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Hull was awed by the Olympics

by Evan Weiner
The 2010 Winter Olympics are here, and the best hockey players in the world have flocked to Vancouver to participate in this year's Games. Hockey Hall of Famer Brett Hull played for the United States in the 1998 Games in Nagano, Japan, and the 2002 Games in Salt Lake City, and to this day, Hull is in awe of the whole idea of the Olympics, which is an ancient form of competition going back centuries to Greece.
The first hockey games at the Olympics took place during the 1920 Summer Games in Belgium, with Canada winning gold. It must have been an interesting series of games to watch as there was an extra player -- a rover -- on the ice, and the ice surface was considerably smaller than standard NHL or international rinks. The Winnipeg Falcons represented Canada. The U.S. (with four Canadian players on the roster) was there, as were teams from Czechoslovakia, Sweden, Switzerland, France and Belgium.
Olympics organizers moved hockey to the Winter Games in 1924. Canada has won seven Olympic gold medals, as did the Soviet Union. The U.S. and Sweden have won two golds each, and a team of former Soviet players under the banner of the Unified Team made up of six former Soviet Union republics won the 1992 Gold. The NHL allowed players from the League to participate in the Olympics for the first time in 1998, with the Czech Republic winning gold.
Soviet goaltender Vladislav Tretiak is the only player in Olympic history to be on three gold medalists, and he also won a silver. Former NHL defenseman Igor Kravchuk also was on four medal-winning teams -- two golds, a silver and a bronze.
The first Olympics might have taken place in 776 B.C. There probably wasn't a hockey competition at the first Games, but Hull said just the thought of being asked to be in the Olympics is the ultimate honor.
"You know what? To be a part of something that big, that historic, if you think about when it started back in the ancient Greek and Roman times, I mean, to say that you were there and actually winning a silver medal (in 2002), which everyone wants to win the gold ... but you know what, to have an Olympic medal is hard to put into words how much it means to you," said Hull. "People always say to me, you were born in Canada (and lived in Vancouver, not far from the Olympic venues), but I have lived in the United States for an awful long time and I am just as much an American as I am a Canadian, so I was very proud to represent the United States."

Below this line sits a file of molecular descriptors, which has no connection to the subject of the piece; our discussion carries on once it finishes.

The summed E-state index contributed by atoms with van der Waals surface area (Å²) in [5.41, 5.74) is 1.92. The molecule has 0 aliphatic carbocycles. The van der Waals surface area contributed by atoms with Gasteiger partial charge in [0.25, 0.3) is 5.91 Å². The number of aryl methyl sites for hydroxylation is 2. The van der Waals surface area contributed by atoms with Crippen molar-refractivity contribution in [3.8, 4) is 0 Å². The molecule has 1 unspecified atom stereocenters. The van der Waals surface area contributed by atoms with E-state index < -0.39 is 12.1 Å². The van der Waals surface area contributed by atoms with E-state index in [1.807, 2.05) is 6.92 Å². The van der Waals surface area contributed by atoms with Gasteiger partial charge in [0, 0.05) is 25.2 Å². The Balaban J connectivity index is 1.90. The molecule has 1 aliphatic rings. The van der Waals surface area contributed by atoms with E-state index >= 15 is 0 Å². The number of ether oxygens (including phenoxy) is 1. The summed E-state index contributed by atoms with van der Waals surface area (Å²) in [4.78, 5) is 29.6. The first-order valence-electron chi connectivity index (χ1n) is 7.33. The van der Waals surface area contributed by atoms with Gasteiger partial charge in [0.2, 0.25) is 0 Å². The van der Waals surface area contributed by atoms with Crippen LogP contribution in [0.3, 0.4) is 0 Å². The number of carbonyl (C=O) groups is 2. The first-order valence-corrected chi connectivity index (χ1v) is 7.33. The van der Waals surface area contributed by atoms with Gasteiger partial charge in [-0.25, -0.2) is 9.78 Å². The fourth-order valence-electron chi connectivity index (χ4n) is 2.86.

Because Hull, who has dual citizenship, decided early in his career to play for various U.S. national teams, he got to play for Herb Brooks at the Salt Lake Games in '02. Brooks was the coach of the 1980 "Miracle on Ice" U.S. team, which was made up of a bunch of college kids that upset the Soviet Union and beat Finland to win the gold.
For Hull, playing for Brooks in an Olympics was just icing on the cake, even though Canada beat the U.S. in the final. The Canadians took the gold with a 5-2 win.
"That was a big thrill for me, too," said Hull. "We had Keith Tkachuk injured, and I think if he wasn't injured, I think it is kind of a different game. To be able to play for a guy like Herbie Brooks, he made me want to play my best every time I was on the ice, not that you always didn't. But you could be on your worst ... you could have the flu, you could have your worst day ever, but he made you want to play the game. He had a special gift.
"He was a very special guy. I would compare him to a (football coach) Lou Holtz -- there are only a few guys who come along in a lifetime that can inspire young people to be what he did. He is greatly missed in the world of hockey. He was very intense but he knew how to do it."
There is a high level of intensity on the ice during the Olympics, but there also was one other aspect of the Olympics that can't be duplicated during the NHL season, or in the Stanley Cup playoffs.
The Olympic Village, where all the athletes reside.
"The greatest part for me was living in the Olympic Village with all of the other athletes and all the other countries," said Hull. "I thought it was fantastic."
Hull did not take part in one of the Olympics' greatest traditions -- pin trading.
"No, I am not a pin trader," he said. "It is ridiculous how big (pin trading) is."
Hull never minded playing in the Olympics, even though they came at 60 games into the always-tough NHL season, but he does see a silver lining for those for didn't make it to Nagano, Salt Lake, Turin or Vancouver.
"I think the guys who don't play in the Olympics love it more -- they get a 2 1/2-week break," he said.
Where do the Olympic appearances rank in the world of hockey championships after winning a Stanley Cup? For Hull, it is the second-biggest hockey tournament, far ahead of the World Cup of Hockey and the World Championships. Hull scored a key goal to help propel the U.S. to win the 1996 World Cup of Hockey, but that event really wasn't much of a memorable experience for him.
"Yeah, there is no comparison," he said. "The World Cup to me was always kind of they are taking away my time to rest. The Olympics is such ... it is so emotional."

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